Project No. 02

Prostate Cancer Stem Cells

Investigating prostate cancer to find safer therapies and better diagnoses

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S c r o l l   R i g h t

The Project

The Stem Cells project is working to repurpose off-the-shelf drugs to treat prostate cancer.

How?

After discovering that a signalling system in prostate cancer stem cells are overactive, which causes them to multiple uncontrollably and spread around the body. Dr Ahmed and his team are working to use existing drugs to inhibit this.

The Medicine

The Membrane Potential Regulating Compounds (MPRCs) are existing drugs that have been shown to inhibit the spread of cancer cells.

What could this achieve?

Because the drugs are already available to treat other illnesses, we know they are safe and very cheap, meaning they could be used to stop the spread of cancer cells relatively quickly.

The Future

Dr Ahmed hopes to identify three drugs to test in chemical trials. The wealth of data on these drugs mean the treatment could be available relatively soon.

The Project

The Stem Cells project is working to repurpose off-the-shelf drugs to treat prostate cancer.

How?

After discovering that a signalling system in prostate cancer stem cells are overactive, which causes them to multiple uncontrollably and spread around the body. Dr Ahmed and his team are working to use existing drugs to inhibit this.

The Medicine

The Membrane Potential Regulating Compounds (MPRCs) are existing drugs that have been shown to inhibit the spread of cancer cells.

What could this achieve?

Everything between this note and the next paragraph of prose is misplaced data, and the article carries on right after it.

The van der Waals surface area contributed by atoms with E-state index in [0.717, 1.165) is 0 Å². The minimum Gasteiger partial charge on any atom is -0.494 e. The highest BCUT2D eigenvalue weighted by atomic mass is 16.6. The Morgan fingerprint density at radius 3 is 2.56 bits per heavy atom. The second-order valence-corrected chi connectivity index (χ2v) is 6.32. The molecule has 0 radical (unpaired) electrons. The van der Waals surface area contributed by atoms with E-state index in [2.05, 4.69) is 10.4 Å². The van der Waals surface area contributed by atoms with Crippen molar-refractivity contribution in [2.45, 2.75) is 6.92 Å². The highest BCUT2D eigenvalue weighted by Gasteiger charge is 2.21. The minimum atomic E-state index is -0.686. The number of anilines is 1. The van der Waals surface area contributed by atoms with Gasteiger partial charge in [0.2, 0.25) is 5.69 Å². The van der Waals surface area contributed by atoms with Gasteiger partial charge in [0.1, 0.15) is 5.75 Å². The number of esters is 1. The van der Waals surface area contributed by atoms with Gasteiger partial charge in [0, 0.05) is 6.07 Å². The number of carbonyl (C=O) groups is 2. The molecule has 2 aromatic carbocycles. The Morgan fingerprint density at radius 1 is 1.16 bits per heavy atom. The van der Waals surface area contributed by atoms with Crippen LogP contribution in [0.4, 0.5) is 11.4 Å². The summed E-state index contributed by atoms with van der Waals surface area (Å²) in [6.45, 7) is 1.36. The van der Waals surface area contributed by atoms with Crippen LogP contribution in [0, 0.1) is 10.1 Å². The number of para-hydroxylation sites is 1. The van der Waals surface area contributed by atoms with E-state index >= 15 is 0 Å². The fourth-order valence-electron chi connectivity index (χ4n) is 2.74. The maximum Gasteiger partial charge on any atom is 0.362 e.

Because the drugs are already available to treat other illnesses, we know they are safe and very cheap, meaning they could be used to stop the spread of cancer cells relatively quickly.

The Future

Dr Ahmed hopes to identify three drugs to test in chemical trials. The wealth of data on these drugs mean the treatment could be available relatively soon.

Project Start

May 2018

Research Facility

Centre for Stem Cells and Regenerative Medicine, King’s College London

Budget

£100,000/year

End

April 2023

Impact

PCRC systematically monitors and evaluates the impact of our research using a set of metrics, or ‘Research Progress Indicators.’ They represent an outcome of research which is a catalyst for the development of new prostate cancer therapies. In the last 12 months, our Prostate Cancer Stem Cell project has achieved the following results.

Creating and Disseminating New Knowledge

  • Four publications:
    • Arthurs, CJ, Murtaza, BN, Thomson, C, Dickens, K, Henrique, R, Patel, HR, Beltran, M, Millar, M, Thrasivoulou, C and Ahmed, A. Expression of ribosomal proteins in normal and cancerous human prostate tissue. Oct 2017, PLOS One.
    • Petrou T, Olsen HL, Thrasivoulou C, Masters JR, Ashmore JF, Ahmed A. Intracellular Calcium Mobilization in Response to Ion Channel Regulators via a Calcium-Induced Calcium Release Mechanism. J Pharmacol Exp Ther. 2017;360(2):378-87.